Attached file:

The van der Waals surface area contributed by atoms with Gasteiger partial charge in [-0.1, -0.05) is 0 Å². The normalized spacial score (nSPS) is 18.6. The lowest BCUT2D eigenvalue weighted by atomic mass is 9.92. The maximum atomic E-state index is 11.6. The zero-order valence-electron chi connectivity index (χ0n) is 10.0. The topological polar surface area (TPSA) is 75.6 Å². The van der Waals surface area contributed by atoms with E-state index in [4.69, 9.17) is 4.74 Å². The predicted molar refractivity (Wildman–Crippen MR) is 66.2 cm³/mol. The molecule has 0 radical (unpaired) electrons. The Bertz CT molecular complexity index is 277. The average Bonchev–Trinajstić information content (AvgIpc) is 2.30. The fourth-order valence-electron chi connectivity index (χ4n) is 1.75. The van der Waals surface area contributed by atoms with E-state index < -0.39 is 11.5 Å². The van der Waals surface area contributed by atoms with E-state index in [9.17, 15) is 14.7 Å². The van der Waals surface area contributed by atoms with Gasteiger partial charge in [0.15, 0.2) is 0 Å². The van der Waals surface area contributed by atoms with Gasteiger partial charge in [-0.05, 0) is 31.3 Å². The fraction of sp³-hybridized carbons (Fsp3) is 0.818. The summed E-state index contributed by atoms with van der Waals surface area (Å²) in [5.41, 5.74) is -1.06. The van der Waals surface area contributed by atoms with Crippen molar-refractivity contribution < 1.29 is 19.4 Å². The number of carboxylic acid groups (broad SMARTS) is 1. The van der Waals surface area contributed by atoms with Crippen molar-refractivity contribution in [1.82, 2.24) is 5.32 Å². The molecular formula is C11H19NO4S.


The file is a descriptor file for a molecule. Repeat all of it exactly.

The van der Waals surface area contributed by atoms with Gasteiger partial charge in [-0.1, -0.05) is 0 Å². The normalized spacial score (nSPS) is 18.6. The lowest BCUT2D eigenvalue weighted by atomic mass is 9.92. The maximum atomic E-state index is 11.6. The zero-order valence-electron chi connectivity index (χ0n) is 10.0. The topological polar surface area (TPSA) is 75.6 Å². The van der Waals surface area contributed by atoms with E-state index in [4.69, 9.17) is 4.74 Å². The predicted molar refractivity (Wildman–Crippen MR) is 66.2 cm³/mol. The molecule has 0 radical (unpaired) electrons. The Bertz CT molecular complexity index is 277. The average Bonchev–Trinajstić information content (AvgIpc) is 2.30. The fourth-order valence-electron chi connectivity index (χ4n) is 1.75. The van der Waals surface area contributed by atoms with E-state index < -0.39 is 11.5 Å². The van der Waals surface area contributed by atoms with E-state index in [9.17, 15) is 14.7 Å². The van der Waals surface area contributed by atoms with Gasteiger partial charge in [0.15, 0.2) is 0 Å². The van der Waals surface area contributed by atoms with Gasteiger partial charge in [-0.05, 0) is 31.3 Å². The fraction of sp³-hybridized carbons (Fsp3) is 0.818. The summed E-state index contributed by atoms with van der Waals surface area (Å²) in [5.41, 5.74) is -1.06. The van der Waals surface area contributed by atoms with Crippen molar-refractivity contribution < 1.29 is 19.4 Å². The number of carboxylic acid groups (broad SMARTS) is 1. The van der Waals surface area contributed by atoms with Crippen molar-refractivity contribution in [1.82, 2.24) is 5.32 Å². The molecular formula is C11H19NO4S.